• Member Since 14th Jan, 2012
  • offline last seen Apr 5th, 2014

fic Write Off


Writefriends from all over Ponychan gathered in a war of words on the weekend of August 4th. But who is the greatest a/fic/ionado? The decision is yours. Vote, rate, and choose your favourites!

The stories listed above VOTING are the finalists.

Authors are anonymous, so you won't know who wrote what until the voting stage is over.

Unlike previous events, the final decision is entirely up to the public. Yes, that means you. So take a gander, enjoy the show, mull it over, then head down to the survey to cast your vote.

This round also introduces a new addition the event: /art/. Instead of worded prompts, the prompts were drawn by our drawfriends in /art/ (See: Sweet Music - Art<->Fic Relations for which story was written to what prompt).

Chapters (22)
Comments ( 36 )
Author Interviewer

Very glad you left everything in. Very disappointed Bon^6 didn't make it. D:

Every Night Is a Swan Song
Hmm, in the first paragraph, I'm wondering why, if the Salt Lick Lounge is known for its seediness, loudness, and uhh... violence-ness, then why the hay is a harpist performing there? Also got confused by the name drop of Starshine, who I initially assumed to be the harpist, not a third party.

A number of comma splices, early on. :unsuresweetie:

I'm sorta confused as to what either party's intent is, for being called backstage. Then again, the harpist is "returning the crowd's lusty gaze", so, um. :trixieshiftright:

Huh, they upgraded their stage since Bluebell visited last night? Plausible if the harpist is really drawing in a crowd. Just interesting.

Hmm, judging from her narrow-eyed reaction backstage, I guess the whole lusty gaze bit was a bit misleading :twilightblush: Similarly, Bluebell's words seem to be at-odds with his wandering hooves.

I feel like the narrator's tone is sorta drifting around, in general. Consider:

The tone of triumph transformed into a theme of love, a slow melody that warmed the crevices of Bluebell’s heart. He had never felt like this before. Feel-good music was one thing, but this was another ballpark entirely.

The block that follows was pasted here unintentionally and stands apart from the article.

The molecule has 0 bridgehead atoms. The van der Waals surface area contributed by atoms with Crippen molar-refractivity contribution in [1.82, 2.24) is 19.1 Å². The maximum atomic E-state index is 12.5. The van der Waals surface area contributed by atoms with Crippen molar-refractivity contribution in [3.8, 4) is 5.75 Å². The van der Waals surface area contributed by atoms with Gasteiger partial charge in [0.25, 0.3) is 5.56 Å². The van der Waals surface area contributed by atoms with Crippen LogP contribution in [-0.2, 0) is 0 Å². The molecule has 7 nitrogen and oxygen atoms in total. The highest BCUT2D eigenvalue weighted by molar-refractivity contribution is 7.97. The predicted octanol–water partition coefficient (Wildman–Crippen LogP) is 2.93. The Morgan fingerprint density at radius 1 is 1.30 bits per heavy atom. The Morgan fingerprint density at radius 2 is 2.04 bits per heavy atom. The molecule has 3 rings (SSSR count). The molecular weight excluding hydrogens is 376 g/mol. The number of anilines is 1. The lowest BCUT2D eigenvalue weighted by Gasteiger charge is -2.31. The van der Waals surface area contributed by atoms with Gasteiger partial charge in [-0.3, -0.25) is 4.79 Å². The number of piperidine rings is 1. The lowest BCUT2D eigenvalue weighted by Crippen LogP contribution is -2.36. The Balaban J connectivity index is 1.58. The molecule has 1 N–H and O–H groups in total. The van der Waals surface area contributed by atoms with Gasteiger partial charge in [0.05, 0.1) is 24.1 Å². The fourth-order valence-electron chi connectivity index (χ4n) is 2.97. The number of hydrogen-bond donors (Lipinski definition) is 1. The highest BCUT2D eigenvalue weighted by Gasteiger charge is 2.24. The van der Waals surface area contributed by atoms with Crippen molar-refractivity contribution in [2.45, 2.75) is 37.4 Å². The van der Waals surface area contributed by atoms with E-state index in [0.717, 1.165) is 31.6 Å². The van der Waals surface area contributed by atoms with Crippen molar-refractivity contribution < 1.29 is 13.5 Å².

It's like, there's this flowery, artistic expression of emotions, followed two sentences later by a somewhat coarser description. See what I mean?

Oh. Oh I see! Very interesting twist on the prompt image. Rotting to death :twilightoops: Okay. Quite a different story from a few paragraphs ago.

Mmm, a slight suspension-of-disbelief that, in his condition, Bluebell could sucessfully knock the harp out of the harpist's grasp, but for the story, it works well enough.

So, overall thoughts. Very interesting twist on the prompt image. Without the prompt image to sway me, though, the story doesn't really seem very poni (could easily be told using humans with only a few word swaps). That said, I don't see any way to change that in this particular tale. Starshine's relationship with Bluebell was a little confusing. I initially assumed she was a marefriend until the end revealed unrequited love... and yet Bluebell apparantly felt that way about her too, given his last thoughts... and yet Bluebell was off chasing the harpist's tail. *ponyshrug* The story also seemed to jump around, regarding its tone. It started with this lustful, unobtainable love, then switched to almost light comedy at lunch, then suddenly horror (this one is good and a necessary surprise) with some relatively shocking imagery (liquefying bones, crushed skulls), and then in the end, Starshine sadly declaring her desire for vengence. As I said, one of those tone shifts is central to the piece, but I think the others just feel a bit distracting in this short of a story. The characters felt a little one-dimensional, though that can't much be helped with 3 OC's in a 2.6k story. Arguably though, the point of the story wasn't to fully flesh out the nuances of Bluebell's character, but rather to shock the audience with a surprise twist, which it did quite sucessfully.

The End of the Season
Intriguing, I don't think I've read a fic that centered on Granny before. The prompt image certainly lends itself well to this, though. And oh my, her visitor! And the intents of said visit! :pinkiegasp: Inb4 someone points out how tragically behind I am on my reading, but this already gets an A for originality in my book.